by Emily P. Walker, Washington Correspondent, MedPage Today
The White House today announced details of a $25 million grant program to test alternatives to the tort system for medical liability cases.
In his Sept. 9 speech before Congress, the president announced he would direct Kathleen Sebelius, Health and Human Services secretary, to launch pilot programs meant to cut down on physicians practicing “defensive medicine” to avoid lawsuits.
Republicans have long made this an issue, largely by pushing for caps on jury awards in malpractice cases. Democrats have just as vehemently opposed these limits.
In that context, Obama’s announcement that the government would back state-level pilot programs to find alternative ways to deal with the problem was widely seen as an attempt to win GOP support for his overall health reform effort.
The White House today provided some details about its proposal, saying it would award grants to states or health systems for programs that do the following:
* Put patient safety first
* Work to reduce preventable injuries
* Foster better communication between doctors and patients
* Ensure that patients are fairly and quickly compensated for medical injuries
* Reduce the incidence of frivolous lawsuits
* Reduce medical liability insurance premiums
The awards will be made in a “competitive three-pronged initiative” with these components:
* Grants for up to $3 million for three years to states and health systems to implement and evaluate evidence-based patient safety and medical liability demonstrations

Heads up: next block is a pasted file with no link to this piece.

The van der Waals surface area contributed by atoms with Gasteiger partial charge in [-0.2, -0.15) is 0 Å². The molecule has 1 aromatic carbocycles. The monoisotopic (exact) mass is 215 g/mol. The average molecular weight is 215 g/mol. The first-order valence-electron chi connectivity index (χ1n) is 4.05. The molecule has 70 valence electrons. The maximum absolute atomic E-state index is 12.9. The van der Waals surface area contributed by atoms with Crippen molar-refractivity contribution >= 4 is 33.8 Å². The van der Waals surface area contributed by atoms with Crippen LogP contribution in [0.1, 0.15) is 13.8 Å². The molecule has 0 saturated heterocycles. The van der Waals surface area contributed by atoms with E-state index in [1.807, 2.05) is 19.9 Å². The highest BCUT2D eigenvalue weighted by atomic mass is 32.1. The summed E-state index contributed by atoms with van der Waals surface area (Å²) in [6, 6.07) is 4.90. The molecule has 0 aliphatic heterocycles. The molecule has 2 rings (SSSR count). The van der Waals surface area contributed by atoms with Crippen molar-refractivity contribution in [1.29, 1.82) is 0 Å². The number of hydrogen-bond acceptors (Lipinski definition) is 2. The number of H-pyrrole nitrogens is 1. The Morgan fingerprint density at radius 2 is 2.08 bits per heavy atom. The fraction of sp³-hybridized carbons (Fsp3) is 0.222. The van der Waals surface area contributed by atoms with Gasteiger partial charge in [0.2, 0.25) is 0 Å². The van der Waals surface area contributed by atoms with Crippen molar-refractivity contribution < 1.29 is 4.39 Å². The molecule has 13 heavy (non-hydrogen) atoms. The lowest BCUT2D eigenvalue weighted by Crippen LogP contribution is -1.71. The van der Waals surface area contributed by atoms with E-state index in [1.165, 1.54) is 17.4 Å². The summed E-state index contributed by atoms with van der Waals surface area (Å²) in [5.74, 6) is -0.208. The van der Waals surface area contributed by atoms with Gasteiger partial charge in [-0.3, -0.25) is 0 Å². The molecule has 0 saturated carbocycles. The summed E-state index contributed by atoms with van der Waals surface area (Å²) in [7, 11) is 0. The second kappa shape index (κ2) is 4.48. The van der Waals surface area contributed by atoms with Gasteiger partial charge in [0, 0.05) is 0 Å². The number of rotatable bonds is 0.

* One-year grants of up to $300,000 to states or health systems to help the planning process of implementing such programs
* A review of existing initiatives that improve healthcare quality and patient safety and decrease medical liability. This report will be issued in December 2009
The effort will measure, among other things, the effectiveness of strategies such as expedited claim resolution, adoption of early mediation and disclosure protocols, and patient and provider satisfaction with interventions.
Grant applications will be due sometime at the end of 2009, and the Agency for Healthcare Quality and Research, which is part of HHS, will make award decisions in early 2010.
“We should explore medical liability reform as one way to improve the quality of care and patient-safety practices and to reduce defensive medicine,” Obama said in a memorandum.
“But whatever steps we pursue, medical liability reform must be just one part of broader health insurance reform — reform that offers more security and stability to Americans who have insurance, offers insurance to Americans who lack coverage, and slows the growth of healthcare costs for families, businesses, and government.”
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